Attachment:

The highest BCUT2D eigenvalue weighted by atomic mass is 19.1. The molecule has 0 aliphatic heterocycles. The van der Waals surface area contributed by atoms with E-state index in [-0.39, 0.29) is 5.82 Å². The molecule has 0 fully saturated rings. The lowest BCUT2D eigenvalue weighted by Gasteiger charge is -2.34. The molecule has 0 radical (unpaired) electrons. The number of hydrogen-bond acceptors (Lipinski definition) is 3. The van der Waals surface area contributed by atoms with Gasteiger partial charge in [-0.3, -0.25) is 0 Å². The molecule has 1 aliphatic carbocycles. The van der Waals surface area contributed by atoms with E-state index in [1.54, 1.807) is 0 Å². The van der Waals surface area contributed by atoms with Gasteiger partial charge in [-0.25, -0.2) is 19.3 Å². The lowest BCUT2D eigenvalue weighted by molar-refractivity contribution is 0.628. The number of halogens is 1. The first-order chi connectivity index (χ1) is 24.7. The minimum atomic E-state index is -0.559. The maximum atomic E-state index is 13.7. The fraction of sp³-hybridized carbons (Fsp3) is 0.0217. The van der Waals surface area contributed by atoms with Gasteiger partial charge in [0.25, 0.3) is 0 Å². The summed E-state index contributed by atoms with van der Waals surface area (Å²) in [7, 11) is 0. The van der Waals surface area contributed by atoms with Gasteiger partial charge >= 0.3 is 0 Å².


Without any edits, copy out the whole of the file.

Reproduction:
The highest BCUT2D eigenvalue weighted by atomic mass is 19.1. The molecule has 0 aliphatic heterocycles. The van der Waals surface area contributed by atoms with E-state index in [-0.39, 0.29) is 5.82 Å². The molecule has 0 fully saturated rings. The lowest BCUT2D eigenvalue weighted by Gasteiger charge is -2.34. The molecule has 0 radical (unpaired) electrons. The number of hydrogen-bond acceptors (Lipinski definition) is 3. The van der Waals surface area contributed by atoms with Gasteiger partial charge in [-0.3, -0.25) is 0 Å². The molecule has 1 aliphatic carbocycles. The van der Waals surface area contributed by atoms with E-state index in [1.54, 1.807) is 0 Å². The van der Waals surface area contributed by atoms with Gasteiger partial charge in [-0.25, -0.2) is 19.3 Å². The lowest BCUT2D eigenvalue weighted by molar-refractivity contribution is 0.628. The number of halogens is 1. The first-order chi connectivity index (χ1) is 24.7. The minimum atomic E-state index is -0.559. The maximum atomic E-state index is 13.7. The fraction of sp³-hybridized carbons (Fsp3) is 0.0217. The van der Waals surface area contributed by atoms with Gasteiger partial charge in [0.25, 0.3) is 0 Å². The summed E-state index contributed by atoms with van der Waals surface area (Å²) in [7, 11) is 0. The van der Waals surface area contributed by atoms with Gasteiger partial charge >= 0.3 is 0 Å².